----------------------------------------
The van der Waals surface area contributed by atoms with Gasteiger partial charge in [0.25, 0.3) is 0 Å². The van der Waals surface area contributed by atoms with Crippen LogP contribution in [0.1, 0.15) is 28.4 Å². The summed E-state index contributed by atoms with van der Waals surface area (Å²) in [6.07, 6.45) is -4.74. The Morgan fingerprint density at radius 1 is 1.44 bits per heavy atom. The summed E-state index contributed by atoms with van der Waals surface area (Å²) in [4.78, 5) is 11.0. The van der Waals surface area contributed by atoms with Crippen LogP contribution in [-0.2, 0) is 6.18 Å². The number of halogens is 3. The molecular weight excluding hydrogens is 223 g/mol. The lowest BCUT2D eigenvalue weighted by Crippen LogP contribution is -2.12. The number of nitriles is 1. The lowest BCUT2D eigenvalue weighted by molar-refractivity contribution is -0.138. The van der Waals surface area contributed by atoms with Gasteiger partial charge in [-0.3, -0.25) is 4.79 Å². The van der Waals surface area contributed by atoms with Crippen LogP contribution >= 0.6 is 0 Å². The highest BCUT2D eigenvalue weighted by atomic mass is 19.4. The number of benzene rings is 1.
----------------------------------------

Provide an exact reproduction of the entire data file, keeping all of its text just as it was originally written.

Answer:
The van der Waals surface area contributed by atoms with Gasteiger partial charge in [0.25, 0.3) is 0 Å². The van der Waals surface area contributed by atoms with Crippen LogP contribution in [0.1, 0.15) is 28.4 Å². The summed E-state index contributed by atoms with van der Waals surface area (Å²) in [6.07, 6.45) is -4.74. The Morgan fingerprint density at radius 1 is 1.44 bits per heavy atom. The summed E-state index contributed by atoms with van der Waals surface area (Å²) in [4.78, 5) is 11.0. The van der Waals surface area contributed by atoms with Crippen LogP contribution in [-0.2, 0) is 6.18 Å². The number of halogens is 3. The molecular weight excluding hydrogens is 223 g/mol. The lowest BCUT2D eigenvalue weighted by Crippen LogP contribution is -2.12. The number of nitriles is 1. The lowest BCUT2D eigenvalue weighted by molar-refractivity contribution is -0.138. The van der Waals surface area contributed by atoms with Gasteiger partial charge in [-0.3, -0.25) is 4.79 Å². The van der Waals surface area contributed by atoms with Crippen LogP contribution >= 0.6 is 0 Å². The highest BCUT2D eigenvalue weighted by atomic mass is 19.4. The number of benzene rings is 1.